NEW YORK—This year’s Series A (the first half of the annual Summer Shorts festival), held at Manhattan’s 59E59 Theaters, offers three one-acts bringing brief insights into the human condition.
Directed by Fred Berner, Warren Leight’s Sec. 310, Row D, Seats 5 and 6 shows the seating location of a sports arena where three friends meet annually, usually only two of them at a time, to watch the current Knicks game.
As the men, Roman (Peter Jacobson), Eddie (Geoffrey Cantor), and Josh (Cezar Williams), are not particularly distinguishable, one from the other, it’s difficult to get a handle on their idiosyncrasies or needs. They discuss family occurrences, deaths, romances, and the like, and make excited comments on the game from time to time. But no particular event stands out (or perhaps that’s what the playwright wanted), so the overall effect was rather blurred.
With regard to staging, I found the overly careful entering and exiting from the bleachers to be studied and unnecessary. Less would have been more.
Roger Hedden’s The Sky and the Limit, directed by Billy Hopkins, starts off deceptively simple. Two young guys meet at a somewhat barren desert spot and discuss the present and future.
Foremost on George’s (Shane Patrick Kearns) mind is his upcoming marriage. Of a romantic bent, he tends to see things from a possibly exaggerated, positive viewpoint, but his buddy Aldie (Alex Breaux) wisely brings George back down to earth.
Aldie teases George about an oddity of George’s anatomy but that only leads to good-natured joshing and a discussion of George’s fiancee and her remarkable virtues.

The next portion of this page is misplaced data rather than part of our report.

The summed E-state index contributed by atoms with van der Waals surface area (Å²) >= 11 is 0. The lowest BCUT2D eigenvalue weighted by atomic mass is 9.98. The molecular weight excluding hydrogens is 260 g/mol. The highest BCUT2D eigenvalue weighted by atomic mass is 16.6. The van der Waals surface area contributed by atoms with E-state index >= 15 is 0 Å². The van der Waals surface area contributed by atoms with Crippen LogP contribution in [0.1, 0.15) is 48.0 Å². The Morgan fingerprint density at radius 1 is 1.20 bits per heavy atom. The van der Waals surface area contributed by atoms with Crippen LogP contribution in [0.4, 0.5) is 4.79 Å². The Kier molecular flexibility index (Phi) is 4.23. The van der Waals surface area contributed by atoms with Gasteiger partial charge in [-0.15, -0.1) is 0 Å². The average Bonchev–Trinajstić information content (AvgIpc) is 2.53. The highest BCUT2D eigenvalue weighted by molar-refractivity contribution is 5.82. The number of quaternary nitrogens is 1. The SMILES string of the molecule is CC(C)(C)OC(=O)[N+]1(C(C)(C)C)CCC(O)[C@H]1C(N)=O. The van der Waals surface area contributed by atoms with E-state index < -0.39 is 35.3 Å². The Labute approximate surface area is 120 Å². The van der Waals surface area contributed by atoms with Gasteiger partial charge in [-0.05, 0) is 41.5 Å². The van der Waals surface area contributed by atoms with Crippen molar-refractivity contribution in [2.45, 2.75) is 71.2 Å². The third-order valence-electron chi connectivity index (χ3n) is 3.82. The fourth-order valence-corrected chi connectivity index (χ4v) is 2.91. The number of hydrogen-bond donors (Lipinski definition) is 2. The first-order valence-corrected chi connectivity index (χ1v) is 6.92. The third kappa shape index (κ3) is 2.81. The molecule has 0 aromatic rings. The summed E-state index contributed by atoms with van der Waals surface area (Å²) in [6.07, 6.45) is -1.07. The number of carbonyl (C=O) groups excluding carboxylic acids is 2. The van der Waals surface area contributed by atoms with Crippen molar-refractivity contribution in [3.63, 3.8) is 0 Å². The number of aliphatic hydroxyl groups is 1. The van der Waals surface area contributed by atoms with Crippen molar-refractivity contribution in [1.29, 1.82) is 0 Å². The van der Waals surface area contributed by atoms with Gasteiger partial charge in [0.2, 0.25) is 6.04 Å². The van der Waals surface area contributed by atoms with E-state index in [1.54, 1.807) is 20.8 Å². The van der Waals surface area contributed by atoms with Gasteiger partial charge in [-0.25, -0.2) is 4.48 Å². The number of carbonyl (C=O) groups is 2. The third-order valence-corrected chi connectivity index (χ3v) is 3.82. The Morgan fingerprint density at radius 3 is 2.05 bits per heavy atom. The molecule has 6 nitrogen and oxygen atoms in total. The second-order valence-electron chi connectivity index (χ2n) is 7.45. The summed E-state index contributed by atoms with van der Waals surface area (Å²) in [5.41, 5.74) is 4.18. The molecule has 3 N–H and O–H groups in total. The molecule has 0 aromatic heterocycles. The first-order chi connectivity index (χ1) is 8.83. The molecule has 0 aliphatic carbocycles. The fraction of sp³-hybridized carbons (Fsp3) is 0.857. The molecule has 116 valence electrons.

George extols the virtues of this particular spot of earth where they now find themselves. His wedding will be held here, he insists. The future seems only rosy. But life sometimes has a way of interfering with one’s plans.
As if to tie up the loose ends of what has become a sad story, George’s fiancee’s mother, Ruth (Allison Daugherty), offering a measure of feminine warmth, comes to have a talk with Aldie.
The play offers a nice slice of life, well acted and produced.
Directed by Matthew Rauch, Eric Lane’s Riverbed, in rather poetic language, presents a tragic event suffered by Adam (Adam Green) and his wife Megan (Miriam Silverman). Adam, who has accidentally caused the death of the couple’s 3-year-old daughter, never ceases to mourn. The couple appears to suffer their loss in a separate manner, never dealing with it head-on. Thus, we don’t experience theatrical conflict, but rather the sense of underlying pain.
However, there is the promise of a positive future, and the play ends on an upbeat note.
An unusual play in its lack of theatrical structure, nevertheless, it holds one’s attention as its own kind of theater piece. Fine performances and direction.
The all-purpose set by Rebecca Lord-Surratt for the entire series is properly unobtrusive but effective.
Series A will alternate performances with Series B until Aug. 30.
Summer Shorts 2014: Series A
59 E. 59th St.
Running Time: 1 hour, 20 minutes
Tickets: 212-279-4200 or visit 59e59.org
Closes: Aug. 29
Diana Barth publishes New Millennium, an arts publication. For information: contact firstname.lastname@example.org.